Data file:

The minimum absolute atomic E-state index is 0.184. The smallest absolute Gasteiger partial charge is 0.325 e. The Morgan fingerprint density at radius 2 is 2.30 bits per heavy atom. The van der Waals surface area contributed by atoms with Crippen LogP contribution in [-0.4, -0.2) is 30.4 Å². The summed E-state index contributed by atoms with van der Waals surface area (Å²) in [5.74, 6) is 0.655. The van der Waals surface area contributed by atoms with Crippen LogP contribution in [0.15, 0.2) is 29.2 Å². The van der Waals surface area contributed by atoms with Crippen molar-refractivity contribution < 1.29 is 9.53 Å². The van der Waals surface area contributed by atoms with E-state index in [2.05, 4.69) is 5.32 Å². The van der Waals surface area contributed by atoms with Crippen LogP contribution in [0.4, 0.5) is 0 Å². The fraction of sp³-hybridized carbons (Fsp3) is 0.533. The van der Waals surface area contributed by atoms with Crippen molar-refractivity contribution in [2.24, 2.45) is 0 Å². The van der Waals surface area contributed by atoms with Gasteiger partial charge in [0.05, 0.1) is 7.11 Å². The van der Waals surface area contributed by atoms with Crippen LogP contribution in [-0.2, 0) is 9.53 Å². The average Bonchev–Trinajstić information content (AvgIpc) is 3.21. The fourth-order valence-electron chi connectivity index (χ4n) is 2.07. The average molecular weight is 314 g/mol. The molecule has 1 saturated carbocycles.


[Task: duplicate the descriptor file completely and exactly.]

The minimum absolute atomic E-state index is 0.184. The smallest absolute Gasteiger partial charge is 0.325 e. The Morgan fingerprint density at radius 2 is 2.30 bits per heavy atom. The van der Waals surface area contributed by atoms with Crippen LogP contribution in [-0.4, -0.2) is 30.4 Å². The summed E-state index contributed by atoms with van der Waals surface area (Å²) in [5.74, 6) is 0.655. The van der Waals surface area contributed by atoms with Crippen LogP contribution in [0.15, 0.2) is 29.2 Å². The van der Waals surface area contributed by atoms with Crippen molar-refractivity contribution < 1.29 is 9.53 Å². The van der Waals surface area contributed by atoms with E-state index in [2.05, 4.69) is 5.32 Å². The van der Waals surface area contributed by atoms with Crippen LogP contribution in [0.4, 0.5) is 0 Å². The fraction of sp³-hybridized carbons (Fsp3) is 0.533. The van der Waals surface area contributed by atoms with Crippen molar-refractivity contribution in [2.24, 2.45) is 0 Å². The van der Waals surface area contributed by atoms with Gasteiger partial charge in [0.05, 0.1) is 7.11 Å². The van der Waals surface area contributed by atoms with Crippen LogP contribution in [-0.2, 0) is 9.53 Å². The average Bonchev–Trinajstić information content (AvgIpc) is 3.21. The fourth-order valence-electron chi connectivity index (χ4n) is 2.07. The average molecular weight is 314 g/mol. The molecule has 1 saturated carbocycles.